DOING LESS WITH MORE
Economists don’t even broadly agree on who is in the middle class. Some say it’s anyone within a 50-percentile ring around the U.S. median income. As good a general definition as you’ll find comes in a new paper summarizing the economic case for how the middle class spurs economic growth from economists Heather Boushey and Adam Hersh of the liberal Center for American Progress. “A middle-class family has some economic security,” they write, “be that a good job with health insurance and a retirement plan, or some savings in the bank to tide them over in an emergency or to send a child to college or even float a family member who wants to start up a business.”
By any definition, the middle class is eroding. Real median household incomes basically flatlined over the past 30 years. Each of the last three recessions has vaporized huge numbers of the middle-skilled jobs that used to pay a good family wage, on factory assembly lines or in customer-service centers or, most recently, in classrooms and city halls. This has led to what the MIT economist David Autor calls the “hollowing out” of American jobs, with a few middle-skill workers finding training for high-skilled, higher-paying careers, and the rest shoved downward into low-wage, low-skilled jobs or onto the unemployment rolls.
If the decline continues, this is what research suggests the U.S. will look like in the years ahead: Roads and bridges will fall into disrepair. Public schools will struggle to graduate students prepared for the job market. Consumer spending will tumble. Small businesses will close, and fewer and fewer new ones will spring up to take their place. Corporations like Amazon and Apple will scrounge the country to cope with chronic engineering shortages. Rich guys like Hanauer will find themselves with fewer customers, fewer potential employees, and many more worries about the swelling ranks of the have-nots breaking out their pitchforks.
The timing couldn’t be worse. The United States was first a resource economy, then a production economy, then a full-fledged industrial economy. In the past two decades, globalization turned the nation into a consumption economy—we bought things from other countries and from one another, increasingly with borrowed money. That model collapsed in the financial crisis.
What comes next, economists often tell us, is the innovation economy. Our international trading partners will boast cheaper labor, laxer business regulation, lower taxes, more abundant resources, and, in the case of China and India, faster-growing flocks of new consumers.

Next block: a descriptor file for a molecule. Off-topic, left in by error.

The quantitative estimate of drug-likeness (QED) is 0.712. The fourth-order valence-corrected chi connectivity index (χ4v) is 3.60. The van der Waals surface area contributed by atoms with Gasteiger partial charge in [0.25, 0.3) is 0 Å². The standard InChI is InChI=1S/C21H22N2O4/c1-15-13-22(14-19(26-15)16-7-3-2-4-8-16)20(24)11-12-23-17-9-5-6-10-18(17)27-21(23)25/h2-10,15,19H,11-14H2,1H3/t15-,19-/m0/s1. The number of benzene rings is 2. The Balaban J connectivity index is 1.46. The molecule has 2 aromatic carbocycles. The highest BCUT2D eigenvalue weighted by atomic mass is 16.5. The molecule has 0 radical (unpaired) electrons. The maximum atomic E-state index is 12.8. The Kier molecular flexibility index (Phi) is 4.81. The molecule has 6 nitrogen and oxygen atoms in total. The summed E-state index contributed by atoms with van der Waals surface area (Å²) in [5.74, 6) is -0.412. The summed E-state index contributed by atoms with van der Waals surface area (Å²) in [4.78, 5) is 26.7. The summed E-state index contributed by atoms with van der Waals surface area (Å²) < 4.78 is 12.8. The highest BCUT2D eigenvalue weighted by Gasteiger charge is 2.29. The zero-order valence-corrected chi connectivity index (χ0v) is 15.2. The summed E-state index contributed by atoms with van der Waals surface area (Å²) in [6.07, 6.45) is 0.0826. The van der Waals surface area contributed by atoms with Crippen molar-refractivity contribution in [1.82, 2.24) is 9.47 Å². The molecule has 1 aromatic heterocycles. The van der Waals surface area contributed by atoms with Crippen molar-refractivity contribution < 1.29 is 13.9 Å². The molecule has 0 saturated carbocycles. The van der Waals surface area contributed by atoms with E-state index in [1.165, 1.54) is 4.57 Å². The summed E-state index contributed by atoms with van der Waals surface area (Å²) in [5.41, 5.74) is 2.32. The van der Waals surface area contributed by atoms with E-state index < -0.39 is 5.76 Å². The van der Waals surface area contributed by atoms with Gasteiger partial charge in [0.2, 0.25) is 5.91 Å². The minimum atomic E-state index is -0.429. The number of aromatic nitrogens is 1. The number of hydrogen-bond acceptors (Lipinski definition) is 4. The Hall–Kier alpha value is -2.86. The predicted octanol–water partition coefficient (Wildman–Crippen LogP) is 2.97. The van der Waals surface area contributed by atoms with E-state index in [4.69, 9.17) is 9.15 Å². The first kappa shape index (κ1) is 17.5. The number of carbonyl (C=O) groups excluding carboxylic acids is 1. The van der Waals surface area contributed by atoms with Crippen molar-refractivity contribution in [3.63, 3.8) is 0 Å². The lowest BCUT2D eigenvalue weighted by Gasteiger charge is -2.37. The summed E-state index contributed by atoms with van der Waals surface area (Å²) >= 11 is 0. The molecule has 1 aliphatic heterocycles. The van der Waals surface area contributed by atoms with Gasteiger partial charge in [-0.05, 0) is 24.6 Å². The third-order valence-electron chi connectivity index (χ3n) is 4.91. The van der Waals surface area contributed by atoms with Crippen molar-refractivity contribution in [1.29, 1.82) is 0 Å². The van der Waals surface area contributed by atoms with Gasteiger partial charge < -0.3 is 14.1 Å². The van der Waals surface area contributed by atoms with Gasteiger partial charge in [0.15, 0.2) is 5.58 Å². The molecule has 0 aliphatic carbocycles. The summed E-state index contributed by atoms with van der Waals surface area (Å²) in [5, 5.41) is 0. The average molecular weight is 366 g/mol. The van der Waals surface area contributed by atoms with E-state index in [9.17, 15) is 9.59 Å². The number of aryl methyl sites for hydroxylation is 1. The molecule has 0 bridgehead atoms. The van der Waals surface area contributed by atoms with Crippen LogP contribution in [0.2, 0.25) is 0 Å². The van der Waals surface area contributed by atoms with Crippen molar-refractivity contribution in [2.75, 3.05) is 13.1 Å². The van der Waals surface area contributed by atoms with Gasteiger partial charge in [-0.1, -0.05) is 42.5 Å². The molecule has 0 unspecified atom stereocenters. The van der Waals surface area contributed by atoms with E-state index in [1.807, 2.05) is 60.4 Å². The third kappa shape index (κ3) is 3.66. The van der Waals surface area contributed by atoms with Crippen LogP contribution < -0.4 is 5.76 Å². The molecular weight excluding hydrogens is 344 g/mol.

“I do keep dreaming of the apartment I had when I was a teacher, full of plants and beautiful things.”—Courtney Carbone, who continues to search for another teaching job
We’ll still have the best ideas. We’ll keep coming up with the best new products before anyone else does, and everyone else will be forced to buy them from us. That’s our comparative advantage.
Research suggests that this advantage flows directly from the strength of the American middle class, starting with its spending power. The super-rich don’t pay enough people to do enough things for them, or at least not enough to drive the economy. Middle-class families do. That’s the core of Hanauer’s argument, and research from the Census Bureau and the Brookings Institution, among others, support it. Middle-class families have more disposable income than low-income families, who largely buy only necessities, and they’re more likely to spend their disposable income than wealthy families are.
As Hanauer puts it, he and his rich friends, for all their lavish parties and jet-away vacations, don’t buy enough shirts, cars, and restaurant meals to match the spending that would occur if, say, their wealth was divided up among thousands of poor families. Studies on what economists call “marginal propensity to consume” bear out this idea.
Hence Hanauer’s claim that middle-class consumers, not innovators, create jobs. Amazon didn’t create a new group of book buyers; it just peddled a more convenient way to buy books. Its success created lots of jobs in Seattle, Amazon’s hometown, but it also killed lots of jobs in strip malls across the country. Increasing the number of book buyers would boost sales and jobs in the industry, with no downside.
Middle-class families buy more than books. They invest heavily in two of the most important drivers of economic growth: infrastructure and human capital. The middle class demands the highways and the schools that boost the overall functioning of the economy. Unlike the Hanauers, those families can’t afford to bypass the nation’s air-transit system with a private jet, or to send their children to elite private schools. (Hanauer raises this point with his 12-year-old son, Cole, after picking him up from just such a school in the family’s Audi. Cole objects. “Cindy’s kids go to public school,” he says. Nick nods. Cindy Crawford, he explains. The model. Their neighbor in Cabo.)